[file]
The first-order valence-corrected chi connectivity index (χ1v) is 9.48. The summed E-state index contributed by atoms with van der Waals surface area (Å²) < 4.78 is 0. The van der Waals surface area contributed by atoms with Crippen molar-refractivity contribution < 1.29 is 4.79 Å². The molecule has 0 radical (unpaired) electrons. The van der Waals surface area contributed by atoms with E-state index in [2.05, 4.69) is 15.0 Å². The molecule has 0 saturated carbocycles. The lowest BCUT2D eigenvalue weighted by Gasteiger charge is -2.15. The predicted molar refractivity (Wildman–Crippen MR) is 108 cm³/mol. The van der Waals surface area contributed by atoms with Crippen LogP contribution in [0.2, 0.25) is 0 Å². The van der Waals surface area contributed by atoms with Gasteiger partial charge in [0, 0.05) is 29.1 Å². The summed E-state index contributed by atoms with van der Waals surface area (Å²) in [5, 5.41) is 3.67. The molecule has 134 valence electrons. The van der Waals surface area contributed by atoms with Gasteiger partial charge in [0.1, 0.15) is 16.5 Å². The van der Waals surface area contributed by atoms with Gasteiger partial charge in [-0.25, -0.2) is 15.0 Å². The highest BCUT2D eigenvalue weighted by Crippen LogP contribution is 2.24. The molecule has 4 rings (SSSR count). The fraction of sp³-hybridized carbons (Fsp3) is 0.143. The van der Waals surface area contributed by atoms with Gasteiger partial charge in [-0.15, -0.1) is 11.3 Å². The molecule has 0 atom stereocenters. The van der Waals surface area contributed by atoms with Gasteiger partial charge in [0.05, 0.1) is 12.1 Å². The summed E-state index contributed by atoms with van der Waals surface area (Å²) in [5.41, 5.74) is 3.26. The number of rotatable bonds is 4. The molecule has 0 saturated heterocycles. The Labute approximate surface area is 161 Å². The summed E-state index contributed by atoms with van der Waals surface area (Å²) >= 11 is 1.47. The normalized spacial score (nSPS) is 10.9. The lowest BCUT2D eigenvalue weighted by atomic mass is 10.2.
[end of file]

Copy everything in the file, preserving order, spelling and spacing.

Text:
The first-order valence-corrected chi connectivity index (χ1v) is 9.48. The summed E-state index contributed by atoms with van der Waals surface area (Å²) < 4.78 is 0. The van der Waals surface area contributed by atoms with Crippen molar-refractivity contribution < 1.29 is 4.79 Å². The molecule has 0 radical (unpaired) electrons. The van der Waals surface area contributed by atoms with E-state index in [2.05, 4.69) is 15.0 Å². The molecule has 0 saturated carbocycles. The lowest BCUT2D eigenvalue weighted by Gasteiger charge is -2.15. The predicted molar refractivity (Wildman–Crippen MR) is 108 cm³/mol. The van der Waals surface area contributed by atoms with Crippen LogP contribution in [0.2, 0.25) is 0 Å². The van der Waals surface area contributed by atoms with Gasteiger partial charge in [0, 0.05) is 29.1 Å². The summed E-state index contributed by atoms with van der Waals surface area (Å²) in [5, 5.41) is 3.67. The molecule has 134 valence electrons. The van der Waals surface area contributed by atoms with Gasteiger partial charge in [0.1, 0.15) is 16.5 Å². The van der Waals surface area contributed by atoms with Gasteiger partial charge in [-0.25, -0.2) is 15.0 Å². The highest BCUT2D eigenvalue weighted by Crippen LogP contribution is 2.24. The molecule has 4 rings (SSSR count). The fraction of sp³-hybridized carbons (Fsp3) is 0.143. The van der Waals surface area contributed by atoms with Gasteiger partial charge in [-0.15, -0.1) is 11.3 Å². The molecule has 0 atom stereocenters. The van der Waals surface area contributed by atoms with Gasteiger partial charge in [0.05, 0.1) is 12.1 Å². The summed E-state index contributed by atoms with van der Waals surface area (Å²) in [5.41, 5.74) is 3.26. The number of rotatable bonds is 4. The molecule has 0 saturated heterocycles. The Labute approximate surface area is 161 Å². The summed E-state index contributed by atoms with van der Waals surface area (Å²) >= 11 is 1.47. The normalized spacial score (nSPS) is 10.9. The lowest BCUT2D eigenvalue weighted by atomic mass is 10.2.